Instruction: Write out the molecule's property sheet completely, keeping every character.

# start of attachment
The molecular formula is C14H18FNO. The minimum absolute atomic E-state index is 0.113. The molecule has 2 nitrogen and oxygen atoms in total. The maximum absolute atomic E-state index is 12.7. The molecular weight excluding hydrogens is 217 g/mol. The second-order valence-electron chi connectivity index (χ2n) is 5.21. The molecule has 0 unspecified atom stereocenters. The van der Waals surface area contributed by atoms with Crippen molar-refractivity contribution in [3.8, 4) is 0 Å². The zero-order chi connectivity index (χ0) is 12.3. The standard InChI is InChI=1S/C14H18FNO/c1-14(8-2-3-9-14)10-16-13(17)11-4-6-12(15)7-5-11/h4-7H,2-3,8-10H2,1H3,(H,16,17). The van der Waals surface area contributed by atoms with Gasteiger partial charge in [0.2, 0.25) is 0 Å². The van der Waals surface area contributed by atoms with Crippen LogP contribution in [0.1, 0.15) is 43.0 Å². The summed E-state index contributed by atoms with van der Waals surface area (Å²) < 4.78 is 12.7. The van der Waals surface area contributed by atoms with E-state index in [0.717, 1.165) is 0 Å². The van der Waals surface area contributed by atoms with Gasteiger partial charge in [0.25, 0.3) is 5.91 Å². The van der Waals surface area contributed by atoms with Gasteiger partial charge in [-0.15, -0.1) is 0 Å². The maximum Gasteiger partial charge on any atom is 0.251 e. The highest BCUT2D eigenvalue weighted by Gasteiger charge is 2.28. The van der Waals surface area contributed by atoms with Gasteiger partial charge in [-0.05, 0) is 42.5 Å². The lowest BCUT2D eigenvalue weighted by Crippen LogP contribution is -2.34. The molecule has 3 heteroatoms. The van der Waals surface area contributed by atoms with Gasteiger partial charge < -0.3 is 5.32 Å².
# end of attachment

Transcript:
The molecular formula is C14H18FNO. The minimum absolute atomic E-state index is 0.113. The molecule has 2 nitrogen and oxygen atoms in total. The maximum absolute atomic E-state index is 12.7. The molecular weight excluding hydrogens is 217 g/mol. The second-order valence-electron chi connectivity index (χ2n) is 5.21. The molecule has 0 unspecified atom stereocenters. The van der Waals surface area contributed by atoms with Crippen molar-refractivity contribution in [3.8, 4) is 0 Å². The zero-order chi connectivity index (χ0) is 12.3. The standard InChI is InChI=1S/C14H18FNO/c1-14(8-2-3-9-14)10-16-13(17)11-4-6-12(15)7-5-11/h4-7H,2-3,8-10H2,1H3,(H,16,17). The van der Waals surface area contributed by atoms with Gasteiger partial charge in [0.2, 0.25) is 0 Å². The van der Waals surface area contributed by atoms with Crippen LogP contribution in [0.1, 0.15) is 43.0 Å². The summed E-state index contributed by atoms with van der Waals surface area (Å²) < 4.78 is 12.7. The van der Waals surface area contributed by atoms with E-state index in [0.717, 1.165) is 0 Å². The van der Waals surface area contributed by atoms with Gasteiger partial charge in [0.25, 0.3) is 5.91 Å². The van der Waals surface area contributed by atoms with Gasteiger partial charge in [-0.15, -0.1) is 0 Å². The maximum Gasteiger partial charge on any atom is 0.251 e. The highest BCUT2D eigenvalue weighted by Gasteiger charge is 2.28. The van der Waals surface area contributed by atoms with Gasteiger partial charge in [-0.05, 0) is 42.5 Å². The lowest BCUT2D eigenvalue weighted by Crippen LogP contribution is -2.34. The molecule has 3 heteroatoms. The van der Waals surface area contributed by atoms with Gasteiger partial charge < -0.3 is 5.32 Å².